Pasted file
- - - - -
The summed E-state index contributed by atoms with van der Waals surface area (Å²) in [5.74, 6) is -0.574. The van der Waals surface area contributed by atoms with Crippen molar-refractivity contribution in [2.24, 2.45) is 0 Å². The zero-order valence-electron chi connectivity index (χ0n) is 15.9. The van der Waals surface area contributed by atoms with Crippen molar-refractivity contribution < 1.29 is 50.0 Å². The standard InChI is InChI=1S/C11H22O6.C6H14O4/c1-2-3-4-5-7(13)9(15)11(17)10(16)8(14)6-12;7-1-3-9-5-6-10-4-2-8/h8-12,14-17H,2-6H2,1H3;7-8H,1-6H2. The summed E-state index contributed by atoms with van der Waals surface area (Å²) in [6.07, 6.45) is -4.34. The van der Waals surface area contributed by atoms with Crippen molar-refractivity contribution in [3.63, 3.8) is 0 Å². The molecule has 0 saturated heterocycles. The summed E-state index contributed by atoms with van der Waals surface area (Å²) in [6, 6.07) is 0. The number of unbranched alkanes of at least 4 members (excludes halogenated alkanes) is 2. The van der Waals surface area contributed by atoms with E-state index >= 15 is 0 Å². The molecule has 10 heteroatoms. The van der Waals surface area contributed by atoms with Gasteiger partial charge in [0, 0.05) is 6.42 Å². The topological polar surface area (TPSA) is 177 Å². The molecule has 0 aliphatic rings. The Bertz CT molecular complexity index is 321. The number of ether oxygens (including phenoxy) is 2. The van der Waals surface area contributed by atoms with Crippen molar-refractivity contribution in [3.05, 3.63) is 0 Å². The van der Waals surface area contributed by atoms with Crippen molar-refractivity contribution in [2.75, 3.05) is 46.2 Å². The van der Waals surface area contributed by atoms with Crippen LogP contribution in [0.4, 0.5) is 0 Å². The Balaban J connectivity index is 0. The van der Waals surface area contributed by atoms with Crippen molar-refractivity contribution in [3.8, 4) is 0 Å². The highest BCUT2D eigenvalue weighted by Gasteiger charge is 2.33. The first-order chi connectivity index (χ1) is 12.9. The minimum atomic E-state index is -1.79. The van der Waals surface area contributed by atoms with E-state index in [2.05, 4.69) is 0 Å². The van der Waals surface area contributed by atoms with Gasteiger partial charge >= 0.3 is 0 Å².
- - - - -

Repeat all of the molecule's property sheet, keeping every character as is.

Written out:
The summed E-state index contributed by atoms with van der Waals surface area (Å²) in [5.74, 6) is -0.574. The van der Waals surface area contributed by atoms with Crippen molar-refractivity contribution in [2.24, 2.45) is 0 Å². The zero-order valence-electron chi connectivity index (χ0n) is 15.9. The van der Waals surface area contributed by atoms with Crippen molar-refractivity contribution < 1.29 is 50.0 Å². The standard InChI is InChI=1S/C11H22O6.C6H14O4/c1-2-3-4-5-7(13)9(15)11(17)10(16)8(14)6-12;7-1-3-9-5-6-10-4-2-8/h8-12,14-17H,2-6H2,1H3;7-8H,1-6H2. The summed E-state index contributed by atoms with van der Waals surface area (Å²) in [6.07, 6.45) is -4.34. The van der Waals surface area contributed by atoms with Crippen molar-refractivity contribution in [3.63, 3.8) is 0 Å². The molecule has 0 saturated heterocycles. The summed E-state index contributed by atoms with van der Waals surface area (Å²) in [6, 6.07) is 0. The number of unbranched alkanes of at least 4 members (excludes halogenated alkanes) is 2. The van der Waals surface area contributed by atoms with E-state index >= 15 is 0 Å². The molecule has 10 heteroatoms. The van der Waals surface area contributed by atoms with Gasteiger partial charge in [0, 0.05) is 6.42 Å². The topological polar surface area (TPSA) is 177 Å². The molecule has 0 aliphatic rings. The Bertz CT molecular complexity index is 321. The number of ether oxygens (including phenoxy) is 2. The van der Waals surface area contributed by atoms with Crippen molar-refractivity contribution in [3.05, 3.63) is 0 Å². The van der Waals surface area contributed by atoms with Crippen molar-refractivity contribution in [2.75, 3.05) is 46.2 Å². The van der Waals surface area contributed by atoms with Crippen LogP contribution in [0.4, 0.5) is 0 Å². The Balaban J connectivity index is 0. The van der Waals surface area contributed by atoms with Crippen molar-refractivity contribution in [3.8, 4) is 0 Å². The highest BCUT2D eigenvalue weighted by Gasteiger charge is 2.33. The first-order chi connectivity index (χ1) is 12.9. The minimum atomic E-state index is -1.79. The van der Waals surface area contributed by atoms with E-state index in [2.05, 4.69) is 0 Å². The van der Waals surface area contributed by atoms with Gasteiger partial charge >= 0.3 is 0 Å².